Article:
· chinese daily life · 4 min read

Travelling to rural China

Rural China has more to offer than one may think as long as one does not have the wrong expectations.

Rural China has more to offer than one may think as long as one does not have the wrong expectations.

The summer sun tends to bring out the travelling bug in people. Therefore, let us brush up on our touristy vocabulary before embarking on that great trip to the Chinese hinterlands. Please note that by rural China I mean cities with less than a million inhabitants. This actually is quite small for China.

BTW, I boycott anyone who travels domestically by plane for leisure, so I will just assume that you are being a good boy or girl and take one of the many trains for your trip to rural China.

An old school Chinese train


You can find a train station in literally every Chinese town or village and you probably know that it is called 火车站 in Chinese. Most Chinese now buy their train tickets online and get them at the station by scanning their IDs. But as a tourist you may still have to resort to the old school 售票处 ticket offices. Those you can find basically everywhere, especially close to train stations. They usually take a 5 RMB commission for every ticket printed so make sure to budget ahead. Nowadays, for some tickets you have to show your passport, especially for the high speed trains. Supposedly, the ministry of the railroads wants to avoid shady back market dealings during peak times like Chinese New Year.

After getting your train ticket you want to make sure to board the right train. Make sure to get your bearings right especially if you have been assigned a seat or bunk somewhere. If you haven’t been assigned anything you are in bad shape as you may have to stand for the length of your trip.

Standing room only

There are the following classes on traditional trains:

  1. 硬座 ying4zuo4 hard seat
  2. 软座 ruan3zuo4 soft seat
  3. 硬卧 ying4wo4 hard sleeper
  4. 软卧 ruan3wo4 soft sleeper

And two classes on the new high speed trains:

  1. 一等 yi1deng3 first class
  2. 二等 er4deng3 second class

First class and soft sleeper are comparable and basically the best you can get. The other classes are bearable but if you want to travel in a little comfort, go for a hard sleeper at least, especially for overnight journeys.

Arriving wherever

To state the obvious: China is different. And China becomes even more different the further you move away from cosmopolitan Shanghai or Beijing and into the heart of the country. But it definitely makes for more interesting stories than getting drunk in Beijing’s 三里屯 Sanlitun.

Whatever place your destination may be, try to get some info online about local delicacies and sights to see. Here you may benefit from reading and typing Chinese as most such information will be in Chinese. Unfortunately, rural China is not very mainstream interesting for most foreigners and my betting money is that it won’t ever be. I mean who visits rural areas anywhere unless you are doing research on local farming practices.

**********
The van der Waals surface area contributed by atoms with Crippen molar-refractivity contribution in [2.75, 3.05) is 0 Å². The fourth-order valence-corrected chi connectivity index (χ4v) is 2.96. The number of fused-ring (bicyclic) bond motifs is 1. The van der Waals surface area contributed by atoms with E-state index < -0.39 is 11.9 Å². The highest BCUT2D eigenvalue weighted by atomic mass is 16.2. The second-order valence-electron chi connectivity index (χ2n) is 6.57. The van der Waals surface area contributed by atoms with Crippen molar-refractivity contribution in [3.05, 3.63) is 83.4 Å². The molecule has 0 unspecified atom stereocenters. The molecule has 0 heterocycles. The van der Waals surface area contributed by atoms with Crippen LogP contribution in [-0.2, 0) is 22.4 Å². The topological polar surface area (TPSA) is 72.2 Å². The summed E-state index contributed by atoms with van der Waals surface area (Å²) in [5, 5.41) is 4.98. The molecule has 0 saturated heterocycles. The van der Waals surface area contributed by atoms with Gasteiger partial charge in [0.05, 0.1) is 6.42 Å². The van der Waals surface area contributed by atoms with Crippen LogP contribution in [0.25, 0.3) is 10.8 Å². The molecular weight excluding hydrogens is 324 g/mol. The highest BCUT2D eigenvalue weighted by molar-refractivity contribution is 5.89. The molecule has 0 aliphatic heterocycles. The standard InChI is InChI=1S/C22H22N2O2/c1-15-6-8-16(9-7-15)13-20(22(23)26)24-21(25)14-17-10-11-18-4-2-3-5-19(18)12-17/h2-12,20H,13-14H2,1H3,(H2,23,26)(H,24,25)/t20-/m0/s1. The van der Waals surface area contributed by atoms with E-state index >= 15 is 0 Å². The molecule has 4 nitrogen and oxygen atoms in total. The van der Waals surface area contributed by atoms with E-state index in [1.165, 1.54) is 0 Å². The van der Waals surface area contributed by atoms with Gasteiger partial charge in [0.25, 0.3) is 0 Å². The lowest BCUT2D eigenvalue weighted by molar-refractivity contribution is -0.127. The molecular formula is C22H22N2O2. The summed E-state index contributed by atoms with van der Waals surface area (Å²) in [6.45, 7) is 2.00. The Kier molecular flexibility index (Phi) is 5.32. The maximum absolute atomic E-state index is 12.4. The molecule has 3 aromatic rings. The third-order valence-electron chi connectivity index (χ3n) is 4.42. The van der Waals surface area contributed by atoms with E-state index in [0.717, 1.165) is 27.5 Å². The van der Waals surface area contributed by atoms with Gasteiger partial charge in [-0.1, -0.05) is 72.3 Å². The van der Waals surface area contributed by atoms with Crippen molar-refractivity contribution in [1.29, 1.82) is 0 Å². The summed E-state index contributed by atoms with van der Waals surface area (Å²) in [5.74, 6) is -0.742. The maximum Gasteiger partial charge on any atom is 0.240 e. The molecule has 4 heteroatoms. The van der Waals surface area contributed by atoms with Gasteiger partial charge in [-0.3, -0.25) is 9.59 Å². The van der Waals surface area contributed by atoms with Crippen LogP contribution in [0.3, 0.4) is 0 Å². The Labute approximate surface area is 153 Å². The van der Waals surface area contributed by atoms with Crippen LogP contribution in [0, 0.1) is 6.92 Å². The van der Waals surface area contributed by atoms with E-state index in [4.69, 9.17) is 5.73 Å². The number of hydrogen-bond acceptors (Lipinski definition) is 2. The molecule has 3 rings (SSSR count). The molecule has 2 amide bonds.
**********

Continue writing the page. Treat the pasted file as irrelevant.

No matter how prepared you may think you are, you are about to get your next culture shock - also, if you thought Beijing or Shanghai weren’t really your thing, you may want to give up now and go back to wherever you have come from. If you truly feel ready, though, you can have the time of your life.

Nice home cooking

What (not) to expect

Do not expect great nightlife, good western food (unless you think KFC and McD serve good food) or even English speaking people. On the other hand, expect some great local cuisine, lots of Chinese language that has nothing to do with Mandarin and weird clubs that you may imagine nightlife in Pyongyang to look like. As mentioned previously, every corner of the country has its own local specialties, you should make sure to sample them. Also, while most pundits will speak in tongues (at least to your ear), they will try their bestest Mandarin on you if you make it clear that you have may be able to understand. Kind of cute in a way.

Nightclubs in China’s province are funny and definitely worth a visit. Chinese pop music is generally a little… how to say without insulting 1.4bn people… not so great. But watching a bunch of Chinese going crazy about it, is something else. Also, because it is all about giving face, people will drive their black limousines to the club (could be borrowed from a rich uncle in some cases) and order table service usually including a big, big fruit platter. Come to think of it, it’s not that different from back home.

That black car

Anyhow, after eating, speaking and partying like a local, you will probably still prefer living in Shanghai or Beijing. But I bet you won’t come away from this experience with a lot of sweet memories and a smile on your face when thinking about them.

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